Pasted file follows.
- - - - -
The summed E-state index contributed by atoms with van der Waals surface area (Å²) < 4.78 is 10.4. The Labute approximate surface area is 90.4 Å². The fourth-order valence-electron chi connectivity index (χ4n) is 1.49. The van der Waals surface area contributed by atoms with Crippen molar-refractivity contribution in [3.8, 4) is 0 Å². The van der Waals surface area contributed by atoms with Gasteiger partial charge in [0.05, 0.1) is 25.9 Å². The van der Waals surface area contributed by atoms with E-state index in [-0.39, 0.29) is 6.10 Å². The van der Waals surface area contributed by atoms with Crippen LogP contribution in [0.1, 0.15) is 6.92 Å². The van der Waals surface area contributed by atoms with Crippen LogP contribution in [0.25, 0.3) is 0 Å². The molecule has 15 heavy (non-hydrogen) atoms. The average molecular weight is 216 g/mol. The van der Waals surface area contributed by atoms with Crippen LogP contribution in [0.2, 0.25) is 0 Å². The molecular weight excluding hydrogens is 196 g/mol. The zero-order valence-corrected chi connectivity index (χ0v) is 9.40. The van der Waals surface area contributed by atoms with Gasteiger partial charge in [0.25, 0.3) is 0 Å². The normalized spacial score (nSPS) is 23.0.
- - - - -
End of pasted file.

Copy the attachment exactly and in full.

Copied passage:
The summed E-state index contributed by atoms with van der Waals surface area (Å²) < 4.78 is 10.4. The Labute approximate surface area is 90.4 Å². The fourth-order valence-electron chi connectivity index (χ4n) is 1.49. The van der Waals surface area contributed by atoms with Crippen molar-refractivity contribution in [3.8, 4) is 0 Å². The van der Waals surface area contributed by atoms with Gasteiger partial charge in [0.05, 0.1) is 25.9 Å². The van der Waals surface area contributed by atoms with E-state index in [-0.39, 0.29) is 6.10 Å². The van der Waals surface area contributed by atoms with Crippen LogP contribution in [0.1, 0.15) is 6.92 Å². The van der Waals surface area contributed by atoms with Crippen LogP contribution in [0.25, 0.3) is 0 Å². The molecule has 15 heavy (non-hydrogen) atoms. The average molecular weight is 216 g/mol. The van der Waals surface area contributed by atoms with Crippen LogP contribution in [0.2, 0.25) is 0 Å². The molecular weight excluding hydrogens is 196 g/mol. The zero-order valence-corrected chi connectivity index (χ0v) is 9.40. The van der Waals surface area contributed by atoms with Gasteiger partial charge in [0.25, 0.3) is 0 Å². The normalized spacial score (nSPS) is 23.0.